9 Natural Remedies for Smoke Inhalation

air pollution natural remedy Nov 01, 2023
Cartoon illustration of a pair of lungs inhaling smoke and coughing

Smoke travels hundreds of miles. So people very far away from wildfires can still be affected. Check out the map below: The smoke from the historic Woolsey and Camp Fires out here in California in 2018 was a very dramatic, visual representation of the toxic burden our lungs deal with from not having clean air to breathe, and all that smoke traveled across the United States to affect millions of people - whether you can smell the smoke or not.

The invisible particulates and chemicals land in your lungs and cause inflammation and decrease your body’s ability to take in oxygen. The stress causes damage that can last decades without conscious treatment and support.

If you are currently dealing with the smoke from the fires or even if you live in a big city or industrial area of the country, these simple natural remedies for smoke inhalation can support healing and healthy lungs and sinuses and help with healing.

This image from the High Resolution Rapid Refresh map (run by the  National Oceanic and Atmospheric Administration ) shows just how far the unhealthy air from the CA fires is traveling, affecting people all across the United States.

This image from the High Resolution Rapid Refresh map (run by the National Oceanic and Atmospheric Administration) shows just how far the unhealthy air from the CA fires is traveling, affecting people all across the United States.

It is important to note that none of these “remedies” are a substitute for medical treatment and it should not be relied upon as a primary form of treatment for serious smoke inhalation. It is always best to consult with a healthcare provider if you have concerns about smoke inhalation or any other health issues.


First and foremost, take precautions to stop as many particulates as you can from entering your lungs.

  1. Wear a mask when you go outside and make sure it is at least N95. The N95 designation means the respirator blocks at least 95 percent of very small (0.3 micron) test particles. A bandanna or surgical mask won’t stop the tiniest particulates from entering your lungs. Wear it very tightly to your faces and check for gaps. Note: if you have facial hair you might not be able to seal out enough of the particles. It is important to protect your lungs from the very beginning by avoiding as many particulates as you can!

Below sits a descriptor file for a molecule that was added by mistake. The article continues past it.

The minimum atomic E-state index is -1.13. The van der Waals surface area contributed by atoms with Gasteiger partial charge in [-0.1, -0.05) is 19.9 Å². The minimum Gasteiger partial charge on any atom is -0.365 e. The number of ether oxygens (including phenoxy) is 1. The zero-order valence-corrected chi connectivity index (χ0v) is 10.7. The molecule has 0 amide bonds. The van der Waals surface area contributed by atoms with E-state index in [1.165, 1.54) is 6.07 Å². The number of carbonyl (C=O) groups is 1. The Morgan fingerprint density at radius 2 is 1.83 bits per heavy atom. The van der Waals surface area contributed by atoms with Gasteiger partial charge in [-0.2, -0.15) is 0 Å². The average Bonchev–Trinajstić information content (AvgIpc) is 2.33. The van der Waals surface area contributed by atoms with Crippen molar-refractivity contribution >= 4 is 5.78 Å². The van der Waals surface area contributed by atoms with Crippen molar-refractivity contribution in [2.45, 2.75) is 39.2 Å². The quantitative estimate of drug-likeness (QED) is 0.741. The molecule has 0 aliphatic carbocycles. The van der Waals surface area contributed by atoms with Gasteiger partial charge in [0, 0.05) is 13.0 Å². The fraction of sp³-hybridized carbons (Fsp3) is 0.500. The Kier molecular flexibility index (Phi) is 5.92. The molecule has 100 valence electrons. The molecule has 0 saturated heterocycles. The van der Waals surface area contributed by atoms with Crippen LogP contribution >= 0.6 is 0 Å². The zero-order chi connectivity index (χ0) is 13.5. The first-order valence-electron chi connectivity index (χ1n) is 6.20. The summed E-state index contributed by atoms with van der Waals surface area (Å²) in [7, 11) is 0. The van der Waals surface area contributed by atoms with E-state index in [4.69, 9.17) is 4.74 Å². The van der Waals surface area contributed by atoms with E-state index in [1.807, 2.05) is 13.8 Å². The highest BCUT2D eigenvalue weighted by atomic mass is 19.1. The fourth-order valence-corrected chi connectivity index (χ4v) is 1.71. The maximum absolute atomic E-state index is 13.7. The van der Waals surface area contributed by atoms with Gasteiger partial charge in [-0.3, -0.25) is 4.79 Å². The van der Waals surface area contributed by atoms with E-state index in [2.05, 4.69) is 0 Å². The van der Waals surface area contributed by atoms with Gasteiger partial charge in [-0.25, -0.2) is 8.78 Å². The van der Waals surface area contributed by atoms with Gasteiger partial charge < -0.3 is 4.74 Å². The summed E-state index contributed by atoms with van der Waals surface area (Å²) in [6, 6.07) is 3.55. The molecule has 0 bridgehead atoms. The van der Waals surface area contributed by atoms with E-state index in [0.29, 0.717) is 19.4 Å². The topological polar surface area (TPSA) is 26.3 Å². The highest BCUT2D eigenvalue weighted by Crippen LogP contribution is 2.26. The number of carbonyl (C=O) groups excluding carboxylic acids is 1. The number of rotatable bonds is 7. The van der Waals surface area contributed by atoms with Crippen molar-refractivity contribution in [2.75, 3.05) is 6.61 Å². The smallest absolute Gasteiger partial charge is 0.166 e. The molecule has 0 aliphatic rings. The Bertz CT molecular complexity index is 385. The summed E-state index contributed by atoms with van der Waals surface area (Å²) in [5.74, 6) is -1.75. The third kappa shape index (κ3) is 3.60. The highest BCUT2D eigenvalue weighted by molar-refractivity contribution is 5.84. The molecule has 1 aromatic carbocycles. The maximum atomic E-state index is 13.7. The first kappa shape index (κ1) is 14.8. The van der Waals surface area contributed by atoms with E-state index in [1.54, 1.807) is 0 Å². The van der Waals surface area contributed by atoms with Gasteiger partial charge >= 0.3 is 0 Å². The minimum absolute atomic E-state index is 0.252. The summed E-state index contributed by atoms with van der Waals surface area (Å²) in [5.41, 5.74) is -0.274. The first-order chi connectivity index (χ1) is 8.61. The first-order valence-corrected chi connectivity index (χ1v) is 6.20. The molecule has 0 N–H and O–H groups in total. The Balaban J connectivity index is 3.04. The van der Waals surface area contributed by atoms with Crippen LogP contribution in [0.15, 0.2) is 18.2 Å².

2. Filter the air in your home. Don’t cycle in outside air if you are using an air conditioner. You can make your own DIY air filter that’s highly effective at removing particulates from the air. It’s is easy and it works!

Now, what do you do about all the particles you do end up breathing in?

First, tell yourself - out loud if you need to - that your body was made to heal. It’s going to do everything it can to clear these particulates. You just want to do as much as you can to support its efforts.

Here are are our top suggestions.

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Lavender oil can strengthen your respiratory tract and soothe it. There have been several research studies that have investigated the effects of lavender oil on respiratory health and found that it may have the potential to strengthen and soothe the respiratory tract (1, 2, 3).

Add 2 drops to a diffuser, rub on a aromatherapy jewelry, or drop into a hot bowl of water and inhale the steam. Make sure it is pure, high quality essential oil to have a therapeutic effect. Cheap oils from CVS, Walmart, etc are often cut with fillers or artificially made in a lab. Check the label carefully. We like Aura Cacia. It is affordable and tests to be pure essential oils in lab tests and supports positive women’s programs.

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Look for a high-quality NAC supplement. It is a modified amino acid and healing antioxidant that can make mucus easier to clear by breaking it down and a reduce symptoms of bronchitis (4, 5, 6). You can find Jennifer’s recommendation in her Fullscript account, where she is able to offer practitioner-grade supplements at a discount for you.